So I said, wow. I began to, then, think about how could we make that happen naturally? And at the time, I believe his name was Dr. Giovannucci, was publishing a lot about exercise and nitric oxide production. So I started a whole thing called the Center for New Life at my practice at that time and had guys come in three days a week. And we had a trainer, we had exercise rooms with massage. We had a cardio studio, stretching studio, all of those modalities that we use.

So it was interesting to see that we could take people who weren’t totally responding to Viagra and then make them respond by changing the way they did two things — the fact that they exercised and we had a vegan chef that provided food for us. So that was sort of my entree into where I am today.

DR. PINEDA OCHOA: Okay. Okay. And about the nation being — the best fed nation being the most unhealthy. Can you tell us a little bit about the current state of affairs with the nation’s health?

DR. MASON: Well, America — I won’t say it’s the best fed. It’s the most fed. I mean, that doesn’t mean it’s good.

We eat a lot. In fact, we overproduce food in America. According to Nestle’s publication, we can produce about 3,800 calories for every person in America. That’s probably almost 2,000 calories or so more than we need. But that’s one of the issues.

And if we were to take a look at consumption of food in America from 1950s — and that’s just by looking at the Agricultural Fact Book, chapter two. If you look at the Agricultural Fact Book, it compares what we at in 1950 compared to we ate in 2000. It’s a bit dated but I think the trends are still relevant.

And those trends — if you look at that, the first thing that’s striking is that Americans, compared to 1950, in the year 2000 we each ate 57 more pounds of meat for each person. 57 more pounds of meat than we did over 1950. And a lot of that– we used to eat, in 1950, about 16.4 pounds of chicken. And now in the year 2000, that went from 16.4 to 52.9 pounds of chicken.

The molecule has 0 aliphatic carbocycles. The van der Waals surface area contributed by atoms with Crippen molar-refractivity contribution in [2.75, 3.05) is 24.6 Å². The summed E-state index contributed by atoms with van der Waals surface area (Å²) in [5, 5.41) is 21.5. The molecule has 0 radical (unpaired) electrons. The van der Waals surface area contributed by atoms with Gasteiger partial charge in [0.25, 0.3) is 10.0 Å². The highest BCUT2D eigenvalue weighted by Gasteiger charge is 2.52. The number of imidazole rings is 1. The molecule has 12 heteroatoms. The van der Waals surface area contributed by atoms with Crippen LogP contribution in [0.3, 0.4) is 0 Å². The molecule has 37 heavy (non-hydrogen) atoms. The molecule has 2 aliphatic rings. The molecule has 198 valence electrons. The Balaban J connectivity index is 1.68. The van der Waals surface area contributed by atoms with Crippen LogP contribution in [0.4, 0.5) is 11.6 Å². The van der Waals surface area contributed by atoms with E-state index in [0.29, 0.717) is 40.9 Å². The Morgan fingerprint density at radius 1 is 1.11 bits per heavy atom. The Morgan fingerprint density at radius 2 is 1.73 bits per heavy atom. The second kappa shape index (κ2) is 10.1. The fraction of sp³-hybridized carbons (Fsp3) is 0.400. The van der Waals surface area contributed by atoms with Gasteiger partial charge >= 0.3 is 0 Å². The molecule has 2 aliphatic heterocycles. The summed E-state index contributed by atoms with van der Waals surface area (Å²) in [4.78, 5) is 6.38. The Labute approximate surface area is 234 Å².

DR. PINEDA OCHOA: So much chicken.

DR. MASON: It’s a lot of chicken. And we went from 4.1 pounds of turkey to 13.6 pounds of turkey in that same time period. And then we drank less milk but we ate more cheese. So we went from 7.7 pounds of cheese in 1950 to 29.8 pounds of cheese per person.

Now, why are these facts important? Let me tell you why those things are important. And I want to add one more thing, and that’s fats. Fats, in terms of solid oils and cooking oils. We went from 9.8 pounds of fat in 1950 to 35.2 pounds of fat in 2000.

So when we look at these maps and we see that we’ve got more diabetes, more obesity. Well, why is anybody surprised? If you eat more, you get bigger.

And that’s what’s happening. We’re eating more — and on top of eating more, we’re moving less. We have a much more sedentary lifestyle now than we did, certainly, in the 1950s.

And I can remember because I was a kid during the 1950s. And I remember we did a lot running around. And we didn’t eat as much processed foods. All the foods, for the most part, that we ate were natural foods like beans and rice and peas and other legumes.

And there was meat, but for the most part, what we ate — at least in my house — were those kinds of foods. And we played a lot outside. Things they don’t happen today.

DR. PINEDA OCHOA: I see. I’ve read that you don’t eat anything with a face to improve your health. Do you also not eat any dairy or eggs?

DR. MASON: No, I do not. I stopped that some time ago. And I have tried to be as true to that as I possibly could. And I do it, not because of anything other than — let me just tell you some research.

There’s some research that suggests — there’s a paper. And it’s actually off Mike Greger’s website,